Gorilla Bathes at Noon is a very simple story (especially considering Makavejev's earlier films) about a Russian soldier named Victor (Svetozar Cvetkovic), caught in East Berlin as the wall is coming down. The clownish oaf wanders through the aftermath of communism, still adhering to his hero, Lenin. He even climbs the giant statue erected in his honor to scrub the paint from his head (see picture below). And he imagines(?) his girlfriend (Anita Mancic) in Lenin's image, complete with beard and moustache. (Of special note is Éva Ras, who appears as the girl's mother, previously was murdered by Makavejev in his film Love Affair, some 26 years earlier.)
Continue reading: Gorilla Bathes At Noon Review
In this, Makavejev's second major film, the Yugoslavian's wry sensibilities about love and communism our laid out with little fanfare or apology. In one telling scene, star Éva Ras (as the titular switchboard operator) woos a man into her bedroom by flipping on some Communist propaganda on her TV as a kind of foreplay. But maybe it is appropriate after all: Her beloved is a rat catcher by profession.
Continue reading: Love Affair: Or, The Case Of The Missing Switchboard Operator Review
The plot centers around an engineer named Jan (Janez Vrhovec), who travels to eastern Serbia to help out in a copper factory. When he arrives, he rents a room from the parents of the local, bombshell hairdresser Raika (Milena Dravic), only to wind up in her arms as well. One night, while Jan is accepting an award for his stellar work ethic, Raika hooks up with a smarmy truck driver, angering Jan, her parents, and just about everyone.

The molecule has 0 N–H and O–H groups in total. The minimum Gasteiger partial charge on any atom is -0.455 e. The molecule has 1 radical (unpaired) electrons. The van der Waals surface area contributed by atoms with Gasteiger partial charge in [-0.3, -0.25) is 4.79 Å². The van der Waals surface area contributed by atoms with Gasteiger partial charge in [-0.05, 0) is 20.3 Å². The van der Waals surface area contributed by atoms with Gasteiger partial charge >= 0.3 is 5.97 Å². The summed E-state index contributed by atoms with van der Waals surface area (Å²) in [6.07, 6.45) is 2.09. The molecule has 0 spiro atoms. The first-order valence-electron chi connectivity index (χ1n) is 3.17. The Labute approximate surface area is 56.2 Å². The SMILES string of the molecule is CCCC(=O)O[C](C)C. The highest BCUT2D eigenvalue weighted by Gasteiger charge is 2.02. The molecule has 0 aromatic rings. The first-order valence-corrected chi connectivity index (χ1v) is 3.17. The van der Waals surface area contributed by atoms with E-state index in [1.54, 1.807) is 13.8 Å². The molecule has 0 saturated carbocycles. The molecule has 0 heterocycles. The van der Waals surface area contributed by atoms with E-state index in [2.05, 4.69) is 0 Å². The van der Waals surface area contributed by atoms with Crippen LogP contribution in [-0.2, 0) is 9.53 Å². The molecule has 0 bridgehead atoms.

Continue reading: Man Is Not A Bird Review
Makavejev's defining work is one of eerily appropriate juxtapositions, fact and fiction, old footage and new. Ostensibly a documentary about psychiatrist Wilhelm Reich (the WR of the title), the film begins with a roughly half-hour discussion of Reich's theories. As Freud's first assistant, Reich was fascinated with sex and sexual politics, and he pioneered theories regarding the "orgone," a kind of cosmic energy with healing and sexually-charging powers. Reich's family, friends, and acquaintances are interviewed, with his far-out theories and therapies displayed for the viewer, as well as a chronicling of his rapid fall from grace, which culminated in the destruction of his work by the FDA in a late 1950s book-burning.
Continue reading: WR: Mysteries Of The Organism Review
The film he directed that year, Sweet Movie, stands as one of the most bizarre examples of what a moderately successful nut job can do with a camera and a budget -- a poorly received cautionary tale to filmmakers who get too full of themselves. (Indeed, Makevejev obviously got some flak for this one -- the film was banned in at least a few countries, and the man would not make another movie for seven years.)
Continue reading: Sweet Movie Review
In 1942, during Hitler's occupation of Yugoslavia, "strongman" Dragoljub Aleksic (pictured below) was featured in a film that put his physical prowess on display in a romantic thriller (think Jean-Claude Van Damme today). The simple story told one of Aleksic rescuing a girl from a bully of a suitor and evil stepmother, all thanks to his ability to balance on tightropes, hang from airplanes with his mouth, and bite through steel chains with his teeth (which it turns out he really can do).
Continue reading: Innocence Unprotected Review
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